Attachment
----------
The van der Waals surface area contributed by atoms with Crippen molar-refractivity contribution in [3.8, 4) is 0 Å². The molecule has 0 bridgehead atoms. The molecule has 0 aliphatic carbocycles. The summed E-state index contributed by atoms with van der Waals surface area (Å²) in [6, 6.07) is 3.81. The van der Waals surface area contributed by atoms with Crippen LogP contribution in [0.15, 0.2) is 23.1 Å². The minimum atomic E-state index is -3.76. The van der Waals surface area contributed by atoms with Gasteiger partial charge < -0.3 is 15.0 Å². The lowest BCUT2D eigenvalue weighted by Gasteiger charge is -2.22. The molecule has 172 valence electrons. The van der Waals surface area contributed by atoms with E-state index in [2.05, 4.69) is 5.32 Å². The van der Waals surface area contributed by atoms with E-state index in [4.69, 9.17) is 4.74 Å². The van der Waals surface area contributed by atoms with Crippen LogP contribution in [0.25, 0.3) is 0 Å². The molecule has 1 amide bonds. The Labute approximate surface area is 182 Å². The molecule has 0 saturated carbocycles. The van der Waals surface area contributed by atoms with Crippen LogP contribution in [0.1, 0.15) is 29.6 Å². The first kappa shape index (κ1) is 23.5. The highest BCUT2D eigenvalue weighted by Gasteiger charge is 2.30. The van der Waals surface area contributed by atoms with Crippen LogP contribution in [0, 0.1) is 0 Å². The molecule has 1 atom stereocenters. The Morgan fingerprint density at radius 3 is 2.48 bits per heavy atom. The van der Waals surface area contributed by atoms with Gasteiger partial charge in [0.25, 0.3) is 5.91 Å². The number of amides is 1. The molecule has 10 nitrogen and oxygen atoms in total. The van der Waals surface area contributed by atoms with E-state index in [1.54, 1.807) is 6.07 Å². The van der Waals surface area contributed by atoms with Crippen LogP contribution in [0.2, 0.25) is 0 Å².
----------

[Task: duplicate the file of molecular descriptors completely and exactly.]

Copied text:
The van der Waals surface area contributed by atoms with Crippen molar-refractivity contribution in [3.8, 4) is 0 Å². The molecule has 0 bridgehead atoms. The molecule has 0 aliphatic carbocycles. The summed E-state index contributed by atoms with van der Waals surface area (Å²) in [6, 6.07) is 3.81. The van der Waals surface area contributed by atoms with Crippen LogP contribution in [0.15, 0.2) is 23.1 Å². The minimum atomic E-state index is -3.76. The van der Waals surface area contributed by atoms with Gasteiger partial charge < -0.3 is 15.0 Å². The lowest BCUT2D eigenvalue weighted by Gasteiger charge is -2.22. The molecule has 172 valence electrons. The van der Waals surface area contributed by atoms with E-state index in [2.05, 4.69) is 5.32 Å². The van der Waals surface area contributed by atoms with E-state index in [4.69, 9.17) is 4.74 Å². The van der Waals surface area contributed by atoms with Crippen LogP contribution in [0.25, 0.3) is 0 Å². The molecule has 1 amide bonds. The Labute approximate surface area is 182 Å². The molecule has 0 saturated carbocycles. The van der Waals surface area contributed by atoms with Crippen LogP contribution in [0.1, 0.15) is 29.6 Å². The first kappa shape index (κ1) is 23.5. The highest BCUT2D eigenvalue weighted by Gasteiger charge is 2.30. The van der Waals surface area contributed by atoms with Crippen LogP contribution in [0, 0.1) is 0 Å². The molecule has 1 atom stereocenters. The Morgan fingerprint density at radius 3 is 2.48 bits per heavy atom. The van der Waals surface area contributed by atoms with Gasteiger partial charge in [0.25, 0.3) is 5.91 Å². The number of amides is 1. The molecule has 10 nitrogen and oxygen atoms in total. The van der Waals surface area contributed by atoms with E-state index in [1.54, 1.807) is 6.07 Å². The van der Waals surface area contributed by atoms with Crippen LogP contribution in [0.2, 0.25) is 0 Å².